Stump Removal

Here’s how to clean up your property after Mother Nature shouts “Timber!”


Photo by Adobe Stock/Stylefoto24

Even in the Upper Midwest — not known for severe summer storms — we occasionally suffer major damage from tornadoes and straight-line winds. Two years ago, heavy rains combined with winds in excess of 80 mph caused the loss of four large trees on our property. Thankfully, the falling trees missed our house and outbuildings, but they left us a huge mess.

When our 70-foot-tall pine tree blew over, the entire root ball was pulled out of the ground. I knew a lot of work was in my future as I surveyed the damage the next morning. But I wasn’t prepared to remove a root ball from a tree more than 5 feet in diameter.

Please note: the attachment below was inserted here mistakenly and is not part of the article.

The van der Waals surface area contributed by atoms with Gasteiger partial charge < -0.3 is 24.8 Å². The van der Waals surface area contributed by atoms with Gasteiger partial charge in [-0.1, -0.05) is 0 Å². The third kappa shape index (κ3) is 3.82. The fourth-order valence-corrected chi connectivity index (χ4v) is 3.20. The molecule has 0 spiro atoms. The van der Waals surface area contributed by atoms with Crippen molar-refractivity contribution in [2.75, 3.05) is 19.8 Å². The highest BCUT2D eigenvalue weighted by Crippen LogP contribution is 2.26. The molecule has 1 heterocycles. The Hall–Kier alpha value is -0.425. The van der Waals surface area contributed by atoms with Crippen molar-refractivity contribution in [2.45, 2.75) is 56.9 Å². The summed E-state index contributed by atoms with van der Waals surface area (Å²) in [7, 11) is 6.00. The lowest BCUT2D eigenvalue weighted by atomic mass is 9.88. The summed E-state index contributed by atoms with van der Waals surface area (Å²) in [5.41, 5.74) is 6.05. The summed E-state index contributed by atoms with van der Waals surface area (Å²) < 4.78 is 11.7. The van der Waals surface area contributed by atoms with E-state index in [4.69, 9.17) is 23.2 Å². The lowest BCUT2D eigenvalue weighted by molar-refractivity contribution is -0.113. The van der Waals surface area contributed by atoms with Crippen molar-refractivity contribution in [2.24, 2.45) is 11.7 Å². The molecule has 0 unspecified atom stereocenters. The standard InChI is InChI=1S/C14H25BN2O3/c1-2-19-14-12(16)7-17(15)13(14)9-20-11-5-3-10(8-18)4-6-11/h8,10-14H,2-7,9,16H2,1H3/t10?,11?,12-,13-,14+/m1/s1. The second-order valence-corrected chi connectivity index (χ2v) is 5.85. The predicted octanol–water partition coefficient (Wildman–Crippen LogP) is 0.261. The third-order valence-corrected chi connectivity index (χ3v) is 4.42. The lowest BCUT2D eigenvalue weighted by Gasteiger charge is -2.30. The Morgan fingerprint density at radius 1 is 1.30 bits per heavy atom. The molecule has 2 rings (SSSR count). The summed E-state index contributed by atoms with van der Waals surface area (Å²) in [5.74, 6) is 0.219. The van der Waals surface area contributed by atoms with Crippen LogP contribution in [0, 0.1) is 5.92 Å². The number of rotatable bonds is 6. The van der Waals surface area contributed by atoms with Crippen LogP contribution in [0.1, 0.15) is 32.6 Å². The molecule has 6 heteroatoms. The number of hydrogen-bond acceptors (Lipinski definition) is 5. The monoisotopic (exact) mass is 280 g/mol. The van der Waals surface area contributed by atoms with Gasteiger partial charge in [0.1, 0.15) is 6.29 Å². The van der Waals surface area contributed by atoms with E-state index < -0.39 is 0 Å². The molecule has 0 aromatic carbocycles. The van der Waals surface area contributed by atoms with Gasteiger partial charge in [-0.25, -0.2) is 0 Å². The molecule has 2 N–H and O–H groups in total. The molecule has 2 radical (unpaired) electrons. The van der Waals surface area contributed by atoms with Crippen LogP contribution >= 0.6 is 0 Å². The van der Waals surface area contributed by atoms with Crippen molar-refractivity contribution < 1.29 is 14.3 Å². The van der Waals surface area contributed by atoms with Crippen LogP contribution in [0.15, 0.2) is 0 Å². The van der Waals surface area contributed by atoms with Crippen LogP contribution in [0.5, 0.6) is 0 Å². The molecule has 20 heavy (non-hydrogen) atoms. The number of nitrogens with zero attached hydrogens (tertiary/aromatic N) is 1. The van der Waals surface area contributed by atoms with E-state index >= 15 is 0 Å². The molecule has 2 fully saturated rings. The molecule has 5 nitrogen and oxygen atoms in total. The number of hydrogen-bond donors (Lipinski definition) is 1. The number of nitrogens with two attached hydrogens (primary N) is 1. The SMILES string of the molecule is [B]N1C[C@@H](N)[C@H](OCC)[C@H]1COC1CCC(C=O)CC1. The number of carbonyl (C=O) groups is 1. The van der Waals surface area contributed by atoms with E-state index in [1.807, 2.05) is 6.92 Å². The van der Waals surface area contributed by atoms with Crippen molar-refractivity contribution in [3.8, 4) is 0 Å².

My options to remove the root ball were somewhat limited: I could hire someone with a backhoe to dig it out, or I could do the work myself. Because the storm was so widespread and destructive, most professional services were booked for weeks, so I decided to tackle the job. I learned a few things along the way that may help you in a similar situation.

Root balls can weigh 1,000 pounds or more, including sod. Photo by Flickr/SLGCKGC

Getting at the Root of the Problem

The massive root ball of our felled tree was still attached to its deep taproots, and packed with dirt. I estimate it weighed close to 1,000 pounds with all the sod and soil. Due to the load-lifting limits of my compact utility tractor, I knew I’d have to drastically reduce the root ball’s size.

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